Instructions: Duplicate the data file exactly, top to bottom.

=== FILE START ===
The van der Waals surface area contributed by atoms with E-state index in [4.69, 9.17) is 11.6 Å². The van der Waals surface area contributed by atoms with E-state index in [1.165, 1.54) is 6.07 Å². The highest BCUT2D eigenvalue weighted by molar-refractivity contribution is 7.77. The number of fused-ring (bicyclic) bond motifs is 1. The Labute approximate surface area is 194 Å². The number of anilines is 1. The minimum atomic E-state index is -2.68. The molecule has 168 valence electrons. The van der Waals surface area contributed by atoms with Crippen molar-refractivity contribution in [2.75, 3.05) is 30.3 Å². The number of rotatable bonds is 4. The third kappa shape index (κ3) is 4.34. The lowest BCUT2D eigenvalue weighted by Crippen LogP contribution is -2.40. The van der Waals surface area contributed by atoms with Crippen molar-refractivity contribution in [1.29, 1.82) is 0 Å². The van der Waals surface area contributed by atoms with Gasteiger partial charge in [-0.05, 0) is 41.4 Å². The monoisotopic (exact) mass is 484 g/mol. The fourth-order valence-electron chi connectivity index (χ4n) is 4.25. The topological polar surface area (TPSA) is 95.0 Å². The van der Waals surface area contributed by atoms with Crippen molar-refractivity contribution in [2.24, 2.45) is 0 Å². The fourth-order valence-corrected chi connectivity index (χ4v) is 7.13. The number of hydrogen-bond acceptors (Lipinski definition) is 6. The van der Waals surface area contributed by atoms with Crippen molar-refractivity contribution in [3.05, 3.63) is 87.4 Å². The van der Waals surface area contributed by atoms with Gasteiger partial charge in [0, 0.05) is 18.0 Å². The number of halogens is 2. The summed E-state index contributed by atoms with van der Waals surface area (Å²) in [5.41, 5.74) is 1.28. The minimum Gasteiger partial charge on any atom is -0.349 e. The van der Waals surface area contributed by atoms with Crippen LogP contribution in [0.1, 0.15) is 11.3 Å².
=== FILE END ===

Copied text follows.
The van der Waals surface area contributed by atoms with E-state index in [4.69, 9.17) is 11.6 Å². The van der Waals surface area contributed by atoms with E-state index in [1.165, 1.54) is 6.07 Å². The highest BCUT2D eigenvalue weighted by molar-refractivity contribution is 7.77. The number of fused-ring (bicyclic) bond motifs is 1. The Labute approximate surface area is 194 Å². The number of anilines is 1. The minimum atomic E-state index is -2.68. The molecule has 168 valence electrons. The van der Waals surface area contributed by atoms with Crippen molar-refractivity contribution in [2.75, 3.05) is 30.3 Å². The number of rotatable bonds is 4. The third kappa shape index (κ3) is 4.34. The lowest BCUT2D eigenvalue weighted by Crippen LogP contribution is -2.40. The van der Waals surface area contributed by atoms with Crippen molar-refractivity contribution in [1.29, 1.82) is 0 Å². The van der Waals surface area contributed by atoms with Gasteiger partial charge in [-0.05, 0) is 41.4 Å². The monoisotopic (exact) mass is 484 g/mol. The fourth-order valence-electron chi connectivity index (χ4n) is 4.25. The topological polar surface area (TPSA) is 95.0 Å². The van der Waals surface area contributed by atoms with Crippen molar-refractivity contribution in [2.24, 2.45) is 0 Å². The fourth-order valence-corrected chi connectivity index (χ4v) is 7.13. The number of hydrogen-bond acceptors (Lipinski definition) is 6. The van der Waals surface area contributed by atoms with Crippen molar-refractivity contribution in [3.05, 3.63) is 87.4 Å². The van der Waals surface area contributed by atoms with Gasteiger partial charge in [0, 0.05) is 18.0 Å². The number of halogens is 2. The summed E-state index contributed by atoms with van der Waals surface area (Å²) in [5.41, 5.74) is 1.28. The minimum Gasteiger partial charge on any atom is -0.349 e. The van der Waals surface area contributed by atoms with Crippen LogP contribution in [0.1, 0.15) is 11.3 Å².